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Old 01-14-2013, 10:19 AM
 
55 posts, read 78,562 times
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I have a house in the bay area. The purchase price was $330K and the current loan amount is $304K. I have a 30-year loan at fixed APR of 4.25%. The loan term left is 27 years 9 months. I am thinking of refinancing to a new low rate (like 3.60% or 3.75%) as the current interest rates are low. It is not my primary residence as I am renting it out. I am currently paying $2,150 per month that includes the payment towards the principal, the interest, all the taxes and insurance premiums. The problem is that I am paying $145/month towards MIP (Mortgage insurance payment as it is an FHA loan) and I want to get rid of that but I can't for another 2 years 3 months as per the current loan. I have an excellent credit score (> 780).


1) As per Zillow the house is worth $415K but zillow's figures are not accurate I have been told. Which site would be the best to check the value of the house closest to what a bank-appointed accessor would come up to?

2) Could anyone advise if refinancing to a new low fixed rate would be better for me? I have been talking to Quicken loans and they seem to be way better than my current bank BofA. What is the best rate can I expect since this is not my primary residence? Can I claim it to be primary in anyway?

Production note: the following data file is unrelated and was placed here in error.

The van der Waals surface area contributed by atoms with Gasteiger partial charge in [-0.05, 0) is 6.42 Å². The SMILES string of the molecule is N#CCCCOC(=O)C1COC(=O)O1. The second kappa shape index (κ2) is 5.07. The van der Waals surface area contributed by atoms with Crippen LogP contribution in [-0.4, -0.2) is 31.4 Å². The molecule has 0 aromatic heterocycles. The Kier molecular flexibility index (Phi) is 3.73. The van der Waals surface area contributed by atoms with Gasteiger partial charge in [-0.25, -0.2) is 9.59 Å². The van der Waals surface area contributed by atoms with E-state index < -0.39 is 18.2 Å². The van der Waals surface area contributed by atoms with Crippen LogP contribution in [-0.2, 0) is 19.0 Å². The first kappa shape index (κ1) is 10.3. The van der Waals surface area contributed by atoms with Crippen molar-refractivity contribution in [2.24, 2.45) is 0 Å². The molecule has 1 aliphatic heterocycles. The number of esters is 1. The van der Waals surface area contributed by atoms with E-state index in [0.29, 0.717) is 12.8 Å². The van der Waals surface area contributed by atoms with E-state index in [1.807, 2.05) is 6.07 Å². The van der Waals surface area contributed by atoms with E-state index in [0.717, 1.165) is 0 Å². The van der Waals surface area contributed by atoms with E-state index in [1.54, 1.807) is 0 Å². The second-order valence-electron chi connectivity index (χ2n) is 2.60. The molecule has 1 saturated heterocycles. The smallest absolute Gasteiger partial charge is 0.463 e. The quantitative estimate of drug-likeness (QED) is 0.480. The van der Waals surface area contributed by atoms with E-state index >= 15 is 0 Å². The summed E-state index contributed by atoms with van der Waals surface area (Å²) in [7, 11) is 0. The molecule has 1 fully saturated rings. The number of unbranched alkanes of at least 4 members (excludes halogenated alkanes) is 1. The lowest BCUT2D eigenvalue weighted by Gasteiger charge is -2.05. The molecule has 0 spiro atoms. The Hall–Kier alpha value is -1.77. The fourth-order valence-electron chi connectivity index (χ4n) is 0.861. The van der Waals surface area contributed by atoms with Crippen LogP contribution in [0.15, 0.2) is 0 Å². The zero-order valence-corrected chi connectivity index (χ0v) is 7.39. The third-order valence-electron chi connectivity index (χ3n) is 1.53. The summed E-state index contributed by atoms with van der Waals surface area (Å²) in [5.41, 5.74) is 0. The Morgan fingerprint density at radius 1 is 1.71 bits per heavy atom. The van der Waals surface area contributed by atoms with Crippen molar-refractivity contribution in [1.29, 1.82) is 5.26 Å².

3) Typically, what would be my closing costs and how much be other fees?

4) Would buying points make any sense?

5) My budget is $20K in out-of-pocket expense. Would that be sufficient? I want to go for a conventional loan and not an FHA loan.

Thanks a lot in advance!
Q
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Old 01-14-2013, 11:12 AM
 
Location: The Berk in Denver, CO USA
14,046 posts, read 20,368,649 times
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Default Zestimates are crap

Quote:
Originally Posted by qamarfaiz View Post
1) As per Zillow the house is worth $415K but zillow's figures are not accurate I have been told. Which site would be the best to check the value of the house closest to what a bank-appointed accessor [sic] would come up to?
1. Zestimates are junk. Just ignore that number.
2. No "site" is going to give you an accurate value.
3. If you need an accurate market value in order to make the re-fi decision, pay ($400-ish) to have an appraisal done. That is the only way to get closest to what another appraiser is going to come up with.